This is a post from National Symphony Orchestra bassist Jeff Weisner. Jeff also teaches bass at The Peabody Institute in Baltimore and co-authors the blog PeabodyDoubleBass. Click here for all of Jeff’s doublebassblog.org posts.
It’s Day 5 of our South Carolina Residency, and I’m getting deep into my schedule of concerts, classes, and outreach events. Last night, before our NSO concert in Clemson, I participated in a “Meet the Performers” event, where I and two NSO colleagues gave a brief presentation on some of our concert repertoire and took questions from a room of Clemson University students. I am writing this on a bus en route to what must be one of the earliest bass quartet performances in music history – a “Breakfast with the Arts” event in Lancaster, SC. Our quartet – NSO Assistant Principal Rick Barber, Ira Gold, Paul DeNola, and myself – will be playing the Jan Alm Quartet No. 2, some Lasso motets, and an arrangement of “The Blue Danube.” I hope that we not only play well, but that there are no ill health effects on the audience from hearing bass quartets this early in the morning…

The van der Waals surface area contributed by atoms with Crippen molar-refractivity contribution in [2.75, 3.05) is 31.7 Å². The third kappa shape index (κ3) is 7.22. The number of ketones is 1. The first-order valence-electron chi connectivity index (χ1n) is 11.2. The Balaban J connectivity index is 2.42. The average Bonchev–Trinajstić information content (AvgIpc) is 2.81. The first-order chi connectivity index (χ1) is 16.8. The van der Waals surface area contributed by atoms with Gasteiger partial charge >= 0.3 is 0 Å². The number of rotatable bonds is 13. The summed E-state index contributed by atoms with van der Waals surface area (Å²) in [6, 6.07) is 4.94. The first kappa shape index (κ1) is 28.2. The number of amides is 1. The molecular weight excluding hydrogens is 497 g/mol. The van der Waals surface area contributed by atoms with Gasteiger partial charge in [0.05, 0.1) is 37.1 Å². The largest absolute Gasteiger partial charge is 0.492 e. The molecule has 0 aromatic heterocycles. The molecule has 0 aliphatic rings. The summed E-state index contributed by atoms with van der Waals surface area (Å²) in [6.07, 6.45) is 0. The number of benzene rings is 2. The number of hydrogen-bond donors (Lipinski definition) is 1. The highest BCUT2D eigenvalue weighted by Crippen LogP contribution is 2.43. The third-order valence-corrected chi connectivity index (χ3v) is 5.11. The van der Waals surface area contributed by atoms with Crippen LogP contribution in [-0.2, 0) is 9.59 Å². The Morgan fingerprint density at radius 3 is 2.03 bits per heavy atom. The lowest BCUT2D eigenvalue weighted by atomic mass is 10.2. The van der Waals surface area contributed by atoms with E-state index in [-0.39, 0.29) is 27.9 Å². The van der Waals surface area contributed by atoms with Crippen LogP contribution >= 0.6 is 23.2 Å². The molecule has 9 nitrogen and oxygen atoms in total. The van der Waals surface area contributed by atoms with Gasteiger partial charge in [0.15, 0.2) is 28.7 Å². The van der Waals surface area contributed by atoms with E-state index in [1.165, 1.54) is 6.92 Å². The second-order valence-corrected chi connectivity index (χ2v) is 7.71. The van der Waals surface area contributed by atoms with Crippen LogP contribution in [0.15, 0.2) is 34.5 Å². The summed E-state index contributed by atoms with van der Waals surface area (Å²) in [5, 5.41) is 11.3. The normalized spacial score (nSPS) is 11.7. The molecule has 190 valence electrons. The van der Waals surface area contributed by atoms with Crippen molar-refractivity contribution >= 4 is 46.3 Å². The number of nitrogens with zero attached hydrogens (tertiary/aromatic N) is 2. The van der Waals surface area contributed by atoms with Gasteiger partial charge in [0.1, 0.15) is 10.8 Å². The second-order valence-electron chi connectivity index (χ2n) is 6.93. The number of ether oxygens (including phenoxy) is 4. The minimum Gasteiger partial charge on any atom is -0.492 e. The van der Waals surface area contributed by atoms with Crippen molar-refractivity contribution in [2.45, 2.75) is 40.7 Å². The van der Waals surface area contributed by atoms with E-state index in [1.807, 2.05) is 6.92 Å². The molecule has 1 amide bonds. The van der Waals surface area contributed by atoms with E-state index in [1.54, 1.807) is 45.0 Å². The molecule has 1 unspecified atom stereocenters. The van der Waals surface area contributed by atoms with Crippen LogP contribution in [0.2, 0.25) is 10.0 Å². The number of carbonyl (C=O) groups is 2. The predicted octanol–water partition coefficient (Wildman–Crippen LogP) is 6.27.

Tomorrow is my busiest day. In the afternoon, I am giving a master class at the University of South Carolina for the bass students there. The class starts at 2:30. In the evening, our bass quartet is giving a concert at the Lexington County Performing Arts Center in Batesburg. The program is:
Orlando Lasso: Two Motets
Detlev Glanert: Four Pieces for Bass Quartet
Gunther Schuller: Quartet
Jan Alm: Quartet No. 2
J. Strauss arr. Ludwin: The Blue Danube
All are welcome at either or both of these events. If you want info or directions, please email me at firstname.lastname@example.org and I’ll try to get it for you. If you’re a South Carolina bass player, come on out and show us some SC bass love!
Besides, which, there are still two full orchestra concerts in Columbia (tonight) and Aiken (Friday)…